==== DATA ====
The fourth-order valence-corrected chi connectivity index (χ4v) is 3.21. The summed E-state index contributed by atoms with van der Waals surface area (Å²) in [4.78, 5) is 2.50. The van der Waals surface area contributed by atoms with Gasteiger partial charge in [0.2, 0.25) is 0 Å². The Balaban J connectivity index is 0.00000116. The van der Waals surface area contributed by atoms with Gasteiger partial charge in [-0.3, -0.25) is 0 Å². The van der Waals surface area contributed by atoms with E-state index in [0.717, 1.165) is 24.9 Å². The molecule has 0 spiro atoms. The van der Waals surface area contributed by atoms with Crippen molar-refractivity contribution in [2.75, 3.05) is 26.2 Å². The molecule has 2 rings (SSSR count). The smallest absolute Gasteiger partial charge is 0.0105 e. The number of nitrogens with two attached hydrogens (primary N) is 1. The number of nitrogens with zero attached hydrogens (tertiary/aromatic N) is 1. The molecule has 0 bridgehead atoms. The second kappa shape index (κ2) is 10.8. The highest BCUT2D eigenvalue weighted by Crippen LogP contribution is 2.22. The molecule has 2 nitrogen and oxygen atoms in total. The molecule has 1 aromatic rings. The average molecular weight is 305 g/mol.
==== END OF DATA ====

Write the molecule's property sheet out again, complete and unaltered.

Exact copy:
The fourth-order valence-corrected chi connectivity index (χ4v) is 3.21. The summed E-state index contributed by atoms with van der Waals surface area (Å²) in [4.78, 5) is 2.50. The van der Waals surface area contributed by atoms with Gasteiger partial charge in [0.2, 0.25) is 0 Å². The Balaban J connectivity index is 0.00000116. The van der Waals surface area contributed by atoms with Gasteiger partial charge in [-0.3, -0.25) is 0 Å². The van der Waals surface area contributed by atoms with E-state index in [0.717, 1.165) is 24.9 Å². The molecule has 0 spiro atoms. The van der Waals surface area contributed by atoms with Crippen molar-refractivity contribution in [2.75, 3.05) is 26.2 Å². The molecule has 2 rings (SSSR count). The smallest absolute Gasteiger partial charge is 0.0105 e. The number of nitrogens with two attached hydrogens (primary N) is 1. The number of nitrogens with zero attached hydrogens (tertiary/aromatic N) is 1. The molecule has 0 bridgehead atoms. The second kappa shape index (κ2) is 10.8. The highest BCUT2D eigenvalue weighted by Crippen LogP contribution is 2.22. The molecule has 2 nitrogen and oxygen atoms in total. The molecule has 1 aromatic rings. The average molecular weight is 305 g/mol.